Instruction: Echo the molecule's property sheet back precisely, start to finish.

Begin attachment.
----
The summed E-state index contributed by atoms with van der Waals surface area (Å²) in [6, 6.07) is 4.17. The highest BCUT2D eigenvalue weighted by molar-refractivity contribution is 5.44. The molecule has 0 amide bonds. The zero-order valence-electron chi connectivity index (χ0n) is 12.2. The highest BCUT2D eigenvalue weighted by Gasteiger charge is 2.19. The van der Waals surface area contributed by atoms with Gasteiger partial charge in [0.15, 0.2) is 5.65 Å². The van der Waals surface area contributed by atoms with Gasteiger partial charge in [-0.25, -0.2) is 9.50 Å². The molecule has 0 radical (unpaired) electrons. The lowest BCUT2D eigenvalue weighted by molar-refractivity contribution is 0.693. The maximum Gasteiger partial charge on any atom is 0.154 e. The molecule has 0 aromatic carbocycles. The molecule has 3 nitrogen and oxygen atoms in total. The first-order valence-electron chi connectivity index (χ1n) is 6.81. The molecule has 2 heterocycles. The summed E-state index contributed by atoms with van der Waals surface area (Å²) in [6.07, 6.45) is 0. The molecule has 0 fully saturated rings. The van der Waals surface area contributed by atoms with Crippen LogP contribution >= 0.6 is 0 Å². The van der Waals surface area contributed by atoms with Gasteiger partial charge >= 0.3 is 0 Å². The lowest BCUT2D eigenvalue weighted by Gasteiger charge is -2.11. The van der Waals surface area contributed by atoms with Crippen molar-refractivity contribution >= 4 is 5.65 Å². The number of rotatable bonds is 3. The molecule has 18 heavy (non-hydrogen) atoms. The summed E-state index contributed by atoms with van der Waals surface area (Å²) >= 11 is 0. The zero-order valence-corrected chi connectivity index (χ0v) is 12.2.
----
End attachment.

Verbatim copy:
The summed E-state index contributed by atoms with van der Waals surface area (Å²) in [6, 6.07) is 4.17. The highest BCUT2D eigenvalue weighted by molar-refractivity contribution is 5.44. The molecule has 0 amide bonds. The zero-order valence-electron chi connectivity index (χ0n) is 12.2. The highest BCUT2D eigenvalue weighted by Gasteiger charge is 2.19. The van der Waals surface area contributed by atoms with Gasteiger partial charge in [0.15, 0.2) is 5.65 Å². The van der Waals surface area contributed by atoms with Gasteiger partial charge in [-0.25, -0.2) is 9.50 Å². The molecule has 0 radical (unpaired) electrons. The lowest BCUT2D eigenvalue weighted by molar-refractivity contribution is 0.693. The maximum Gasteiger partial charge on any atom is 0.154 e. The molecule has 0 aromatic carbocycles. The molecule has 3 nitrogen and oxygen atoms in total. The first-order valence-electron chi connectivity index (χ1n) is 6.81. The molecule has 2 heterocycles. The summed E-state index contributed by atoms with van der Waals surface area (Å²) in [6.07, 6.45) is 0. The molecule has 0 fully saturated rings. The van der Waals surface area contributed by atoms with Crippen LogP contribution >= 0.6 is 0 Å². The van der Waals surface area contributed by atoms with Gasteiger partial charge >= 0.3 is 0 Å². The lowest BCUT2D eigenvalue weighted by Gasteiger charge is -2.11. The van der Waals surface area contributed by atoms with Crippen molar-refractivity contribution >= 4 is 5.65 Å². The number of rotatable bonds is 3. The molecule has 18 heavy (non-hydrogen) atoms. The summed E-state index contributed by atoms with van der Waals surface area (Å²) >= 11 is 0. The zero-order valence-corrected chi connectivity index (χ0v) is 12.2.